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UK Leading Index Remains Static

James Boston
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The UK Conference Board has released it’s pervasive Leading Index figure this morning, this measure attempts to capture the future trends in British economic activity. At 0.5% however the latest reading, for the month of May, produced nothing in the way of expansion over the April number.

Despite no change in this particular indicator, the UK economic situation is widely considered to be in a strong position. The Bank of England (BoE) yesterday however shied away from adjusting the base interest rate, as it has done on every occasion for the past five years, in a move designed to allow some further breathing room for the UK’s recovery to stabilize. The Bank also made now moves to reduce it’s holding of £375Bn of sovereign bonds that it amassed during the crises years.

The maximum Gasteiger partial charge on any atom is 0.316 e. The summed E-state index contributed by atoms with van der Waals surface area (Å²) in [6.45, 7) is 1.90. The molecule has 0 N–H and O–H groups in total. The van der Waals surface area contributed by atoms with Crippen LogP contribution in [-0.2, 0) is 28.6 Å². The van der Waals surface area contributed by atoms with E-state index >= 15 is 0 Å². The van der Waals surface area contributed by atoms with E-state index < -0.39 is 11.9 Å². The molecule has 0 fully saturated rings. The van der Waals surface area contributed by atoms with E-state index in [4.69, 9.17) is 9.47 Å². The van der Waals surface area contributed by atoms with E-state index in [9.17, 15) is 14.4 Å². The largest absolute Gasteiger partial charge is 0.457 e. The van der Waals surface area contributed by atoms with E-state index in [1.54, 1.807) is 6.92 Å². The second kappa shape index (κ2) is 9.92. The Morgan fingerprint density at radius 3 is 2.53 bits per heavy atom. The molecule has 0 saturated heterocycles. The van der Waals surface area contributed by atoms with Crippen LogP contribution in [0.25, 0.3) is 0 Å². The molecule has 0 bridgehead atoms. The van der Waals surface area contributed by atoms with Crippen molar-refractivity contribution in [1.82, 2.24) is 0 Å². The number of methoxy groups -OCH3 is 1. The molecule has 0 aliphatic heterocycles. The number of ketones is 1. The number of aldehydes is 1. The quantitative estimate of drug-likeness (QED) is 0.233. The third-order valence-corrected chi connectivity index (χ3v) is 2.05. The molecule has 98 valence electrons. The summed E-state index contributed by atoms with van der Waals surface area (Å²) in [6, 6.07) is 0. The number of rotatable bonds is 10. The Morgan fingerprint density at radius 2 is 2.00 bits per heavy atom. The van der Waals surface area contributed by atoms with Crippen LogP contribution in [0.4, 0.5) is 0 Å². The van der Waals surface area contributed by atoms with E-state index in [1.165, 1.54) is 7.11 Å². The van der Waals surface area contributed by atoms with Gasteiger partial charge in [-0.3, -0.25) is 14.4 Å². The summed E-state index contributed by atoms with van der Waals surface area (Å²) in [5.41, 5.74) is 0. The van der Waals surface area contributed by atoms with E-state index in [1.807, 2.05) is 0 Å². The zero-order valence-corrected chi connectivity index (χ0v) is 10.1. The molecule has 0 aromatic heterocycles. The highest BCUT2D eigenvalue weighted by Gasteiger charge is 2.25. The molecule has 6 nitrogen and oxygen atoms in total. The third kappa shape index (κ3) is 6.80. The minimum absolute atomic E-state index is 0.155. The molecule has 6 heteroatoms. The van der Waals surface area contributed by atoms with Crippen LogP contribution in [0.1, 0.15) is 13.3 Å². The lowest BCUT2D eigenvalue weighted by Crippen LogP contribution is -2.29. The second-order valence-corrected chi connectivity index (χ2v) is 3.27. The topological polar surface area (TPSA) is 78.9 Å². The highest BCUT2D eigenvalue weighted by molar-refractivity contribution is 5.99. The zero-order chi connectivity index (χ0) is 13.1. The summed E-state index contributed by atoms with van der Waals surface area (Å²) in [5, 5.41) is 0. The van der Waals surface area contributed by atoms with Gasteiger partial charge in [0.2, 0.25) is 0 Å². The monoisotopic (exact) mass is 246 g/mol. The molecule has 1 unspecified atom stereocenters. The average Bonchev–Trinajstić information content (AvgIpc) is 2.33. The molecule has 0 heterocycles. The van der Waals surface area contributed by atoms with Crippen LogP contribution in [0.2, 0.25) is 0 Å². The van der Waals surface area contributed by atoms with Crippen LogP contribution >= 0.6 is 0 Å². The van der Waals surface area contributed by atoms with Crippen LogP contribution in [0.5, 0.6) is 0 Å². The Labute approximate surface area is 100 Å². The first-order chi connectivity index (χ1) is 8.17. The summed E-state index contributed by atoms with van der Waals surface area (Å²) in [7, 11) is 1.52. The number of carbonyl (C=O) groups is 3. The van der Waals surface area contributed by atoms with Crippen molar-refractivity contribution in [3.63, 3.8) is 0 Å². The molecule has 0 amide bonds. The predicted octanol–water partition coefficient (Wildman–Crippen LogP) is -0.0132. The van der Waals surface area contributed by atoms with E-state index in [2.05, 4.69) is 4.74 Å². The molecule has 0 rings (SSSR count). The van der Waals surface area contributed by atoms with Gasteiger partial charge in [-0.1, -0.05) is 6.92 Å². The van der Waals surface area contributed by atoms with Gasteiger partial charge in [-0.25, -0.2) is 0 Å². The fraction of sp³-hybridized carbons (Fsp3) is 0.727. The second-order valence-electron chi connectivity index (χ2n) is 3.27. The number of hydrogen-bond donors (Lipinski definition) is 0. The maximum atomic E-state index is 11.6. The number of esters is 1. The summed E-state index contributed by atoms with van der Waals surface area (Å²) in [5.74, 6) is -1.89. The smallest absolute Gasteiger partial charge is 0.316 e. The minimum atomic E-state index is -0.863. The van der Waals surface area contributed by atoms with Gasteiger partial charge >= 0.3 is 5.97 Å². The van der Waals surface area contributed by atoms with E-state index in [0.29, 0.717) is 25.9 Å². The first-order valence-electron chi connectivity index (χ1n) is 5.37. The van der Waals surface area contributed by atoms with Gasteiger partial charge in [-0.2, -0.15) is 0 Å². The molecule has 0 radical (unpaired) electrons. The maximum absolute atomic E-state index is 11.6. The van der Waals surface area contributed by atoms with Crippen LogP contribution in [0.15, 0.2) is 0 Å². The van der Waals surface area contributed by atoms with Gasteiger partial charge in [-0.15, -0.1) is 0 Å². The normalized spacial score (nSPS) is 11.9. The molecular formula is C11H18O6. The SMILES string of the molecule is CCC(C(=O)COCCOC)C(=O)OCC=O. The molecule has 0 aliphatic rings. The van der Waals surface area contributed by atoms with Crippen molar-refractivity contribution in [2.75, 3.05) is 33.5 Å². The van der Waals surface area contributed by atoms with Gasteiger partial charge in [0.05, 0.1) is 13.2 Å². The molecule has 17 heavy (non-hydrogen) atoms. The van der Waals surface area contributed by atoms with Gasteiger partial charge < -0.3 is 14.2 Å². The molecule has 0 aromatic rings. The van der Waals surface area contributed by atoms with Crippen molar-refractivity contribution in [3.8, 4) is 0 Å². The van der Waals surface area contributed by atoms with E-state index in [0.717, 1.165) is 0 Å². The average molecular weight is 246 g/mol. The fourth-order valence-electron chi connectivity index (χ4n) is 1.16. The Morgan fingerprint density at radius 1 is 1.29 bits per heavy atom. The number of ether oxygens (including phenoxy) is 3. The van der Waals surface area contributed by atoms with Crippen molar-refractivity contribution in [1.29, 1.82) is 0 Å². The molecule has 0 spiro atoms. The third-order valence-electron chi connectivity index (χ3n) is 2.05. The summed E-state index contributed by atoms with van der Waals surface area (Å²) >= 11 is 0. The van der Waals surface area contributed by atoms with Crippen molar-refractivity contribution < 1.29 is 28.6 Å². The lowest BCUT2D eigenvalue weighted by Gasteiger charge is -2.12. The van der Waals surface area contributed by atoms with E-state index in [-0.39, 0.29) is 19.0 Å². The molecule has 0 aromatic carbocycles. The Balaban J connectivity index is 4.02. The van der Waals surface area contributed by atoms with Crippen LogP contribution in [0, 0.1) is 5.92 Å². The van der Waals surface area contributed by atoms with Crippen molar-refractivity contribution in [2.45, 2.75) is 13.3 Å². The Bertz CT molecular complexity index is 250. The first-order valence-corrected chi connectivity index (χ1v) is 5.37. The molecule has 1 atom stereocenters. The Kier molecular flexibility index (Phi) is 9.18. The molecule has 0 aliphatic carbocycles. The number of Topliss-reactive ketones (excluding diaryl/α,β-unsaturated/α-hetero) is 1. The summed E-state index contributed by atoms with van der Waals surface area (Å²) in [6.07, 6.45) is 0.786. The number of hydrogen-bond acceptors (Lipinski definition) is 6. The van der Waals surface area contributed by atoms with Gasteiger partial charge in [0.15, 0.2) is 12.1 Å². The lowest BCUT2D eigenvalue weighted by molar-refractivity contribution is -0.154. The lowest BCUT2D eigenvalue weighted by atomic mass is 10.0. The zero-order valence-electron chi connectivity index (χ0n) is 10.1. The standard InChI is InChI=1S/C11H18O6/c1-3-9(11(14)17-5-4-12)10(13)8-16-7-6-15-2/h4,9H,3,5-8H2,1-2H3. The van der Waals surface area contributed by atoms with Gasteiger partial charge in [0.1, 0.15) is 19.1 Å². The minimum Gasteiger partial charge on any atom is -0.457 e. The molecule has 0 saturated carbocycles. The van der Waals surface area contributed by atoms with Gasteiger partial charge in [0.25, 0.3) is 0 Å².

Forward guidance is suggesting that any monetary tightening in the UK will not be considered until some point in the first half of next year. This however is becoming a more fluid situation with many observers now suggesting that the timeline is too long and that the British economy will need dampening before the end of 2014. This is a particularly pertinent situation in light of the runaway rise in house prices, some areas of the Capital are now showing 18% annual growth in residential prices while the country as a whole is recording house price expansion at over 10%, and accelerating.

To date the voting at the Monetary Policy Committee (MPC) has been unanimous, it has been over three years since any vote was recorded as different from 9-0 and there is no expectation that the minutes of yesterday’s meeting will report any deviation from this. It is also however very unlikely that a rate hike will come out of the blue in the coming months, a gradual move away from unanimous voting will most likely precipitate any MPC action.

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